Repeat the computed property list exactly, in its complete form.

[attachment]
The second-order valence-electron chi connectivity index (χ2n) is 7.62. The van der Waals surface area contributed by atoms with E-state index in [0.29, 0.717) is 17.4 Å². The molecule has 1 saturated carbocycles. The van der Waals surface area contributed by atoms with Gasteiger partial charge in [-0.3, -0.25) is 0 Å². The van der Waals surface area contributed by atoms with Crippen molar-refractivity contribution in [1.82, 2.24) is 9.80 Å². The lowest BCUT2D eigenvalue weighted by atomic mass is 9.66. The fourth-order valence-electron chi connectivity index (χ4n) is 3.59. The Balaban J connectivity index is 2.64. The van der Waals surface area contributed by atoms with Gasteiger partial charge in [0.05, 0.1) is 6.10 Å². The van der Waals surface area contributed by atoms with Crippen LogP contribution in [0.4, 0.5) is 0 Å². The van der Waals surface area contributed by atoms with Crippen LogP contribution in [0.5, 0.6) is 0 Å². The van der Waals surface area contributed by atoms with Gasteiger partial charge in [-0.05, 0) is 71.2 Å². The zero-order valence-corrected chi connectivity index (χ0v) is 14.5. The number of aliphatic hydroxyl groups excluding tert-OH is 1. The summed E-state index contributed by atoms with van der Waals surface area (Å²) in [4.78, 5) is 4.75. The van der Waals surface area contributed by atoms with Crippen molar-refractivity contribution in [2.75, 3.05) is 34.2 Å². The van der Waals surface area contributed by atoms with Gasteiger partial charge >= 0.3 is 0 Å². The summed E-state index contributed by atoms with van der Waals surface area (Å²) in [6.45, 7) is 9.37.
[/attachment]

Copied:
The second-order valence-electron chi connectivity index (χ2n) is 7.62. The van der Waals surface area contributed by atoms with E-state index in [0.29, 0.717) is 17.4 Å². The molecule has 1 saturated carbocycles. The van der Waals surface area contributed by atoms with Gasteiger partial charge in [-0.3, -0.25) is 0 Å². The van der Waals surface area contributed by atoms with Crippen molar-refractivity contribution in [1.82, 2.24) is 9.80 Å². The lowest BCUT2D eigenvalue weighted by atomic mass is 9.66. The fourth-order valence-electron chi connectivity index (χ4n) is 3.59. The Balaban J connectivity index is 2.64. The van der Waals surface area contributed by atoms with Gasteiger partial charge in [0.05, 0.1) is 6.10 Å². The van der Waals surface area contributed by atoms with Crippen LogP contribution in [0.4, 0.5) is 0 Å². The van der Waals surface area contributed by atoms with Crippen LogP contribution in [0.5, 0.6) is 0 Å². The van der Waals surface area contributed by atoms with Gasteiger partial charge in [-0.05, 0) is 71.2 Å². The zero-order valence-corrected chi connectivity index (χ0v) is 14.5. The number of aliphatic hydroxyl groups excluding tert-OH is 1. The summed E-state index contributed by atoms with van der Waals surface area (Å²) in [4.78, 5) is 4.75. The van der Waals surface area contributed by atoms with Crippen molar-refractivity contribution in [2.75, 3.05) is 34.2 Å². The van der Waals surface area contributed by atoms with Gasteiger partial charge >= 0.3 is 0 Å². The summed E-state index contributed by atoms with van der Waals surface area (Å²) in [6.45, 7) is 9.37.